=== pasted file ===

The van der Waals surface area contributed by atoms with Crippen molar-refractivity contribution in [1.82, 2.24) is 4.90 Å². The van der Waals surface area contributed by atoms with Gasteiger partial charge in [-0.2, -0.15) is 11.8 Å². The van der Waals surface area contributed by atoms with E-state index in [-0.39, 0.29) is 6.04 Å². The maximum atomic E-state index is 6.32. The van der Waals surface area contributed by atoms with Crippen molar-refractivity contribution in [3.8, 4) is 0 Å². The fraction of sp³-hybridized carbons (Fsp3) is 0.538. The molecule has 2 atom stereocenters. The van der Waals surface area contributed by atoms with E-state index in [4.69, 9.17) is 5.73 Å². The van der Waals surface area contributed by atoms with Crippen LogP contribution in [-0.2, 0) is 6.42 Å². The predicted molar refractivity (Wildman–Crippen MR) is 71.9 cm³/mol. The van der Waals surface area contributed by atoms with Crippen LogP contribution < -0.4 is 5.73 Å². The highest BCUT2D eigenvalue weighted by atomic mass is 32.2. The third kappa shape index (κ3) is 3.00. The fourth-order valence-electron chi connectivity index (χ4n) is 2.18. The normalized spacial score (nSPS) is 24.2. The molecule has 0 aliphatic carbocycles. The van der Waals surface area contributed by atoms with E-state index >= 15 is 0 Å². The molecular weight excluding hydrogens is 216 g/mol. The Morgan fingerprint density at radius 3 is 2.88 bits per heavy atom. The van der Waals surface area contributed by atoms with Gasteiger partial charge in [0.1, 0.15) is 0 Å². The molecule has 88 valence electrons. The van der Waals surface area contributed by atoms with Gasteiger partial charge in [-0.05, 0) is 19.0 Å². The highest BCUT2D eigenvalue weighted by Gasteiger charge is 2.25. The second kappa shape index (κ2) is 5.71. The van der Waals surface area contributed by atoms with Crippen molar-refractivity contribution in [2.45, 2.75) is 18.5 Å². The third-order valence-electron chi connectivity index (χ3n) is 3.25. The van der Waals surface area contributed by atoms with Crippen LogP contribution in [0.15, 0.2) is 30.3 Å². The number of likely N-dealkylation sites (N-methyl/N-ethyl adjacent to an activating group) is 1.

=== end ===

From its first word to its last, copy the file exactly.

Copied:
The van der Waals surface area contributed by atoms with Crippen molar-refractivity contribution in [1.82, 2.24) is 4.90 Å². The van der Waals surface area contributed by atoms with Gasteiger partial charge in [-0.2, -0.15) is 11.8 Å². The van der Waals surface area contributed by atoms with E-state index in [-0.39, 0.29) is 6.04 Å². The maximum atomic E-state index is 6.32. The van der Waals surface area contributed by atoms with Crippen molar-refractivity contribution in [3.8, 4) is 0 Å². The fraction of sp³-hybridized carbons (Fsp3) is 0.538. The molecule has 2 atom stereocenters. The van der Waals surface area contributed by atoms with E-state index in [4.69, 9.17) is 5.73 Å². The van der Waals surface area contributed by atoms with Crippen LogP contribution in [-0.2, 0) is 6.42 Å². The predicted molar refractivity (Wildman–Crippen MR) is 71.9 cm³/mol. The van der Waals surface area contributed by atoms with Crippen LogP contribution < -0.4 is 5.73 Å². The highest BCUT2D eigenvalue weighted by atomic mass is 32.2. The third kappa shape index (κ3) is 3.00. The fourth-order valence-electron chi connectivity index (χ4n) is 2.18. The normalized spacial score (nSPS) is 24.2. The molecule has 0 aliphatic carbocycles. The van der Waals surface area contributed by atoms with E-state index >= 15 is 0 Å². The molecular weight excluding hydrogens is 216 g/mol. The Morgan fingerprint density at radius 3 is 2.88 bits per heavy atom. The van der Waals surface area contributed by atoms with Gasteiger partial charge in [0.1, 0.15) is 0 Å². The molecule has 88 valence electrons. The van der Waals surface area contributed by atoms with Gasteiger partial charge in [-0.05, 0) is 19.0 Å². The highest BCUT2D eigenvalue weighted by Gasteiger charge is 2.25. The second kappa shape index (κ2) is 5.71. The van der Waals surface area contributed by atoms with Crippen molar-refractivity contribution in [2.45, 2.75) is 18.5 Å². The third-order valence-electron chi connectivity index (χ3n) is 3.25. The van der Waals surface area contributed by atoms with Crippen LogP contribution in [0.15, 0.2) is 30.3 Å². The number of likely N-dealkylation sites (N-methyl/N-ethyl adjacent to an activating group) is 1.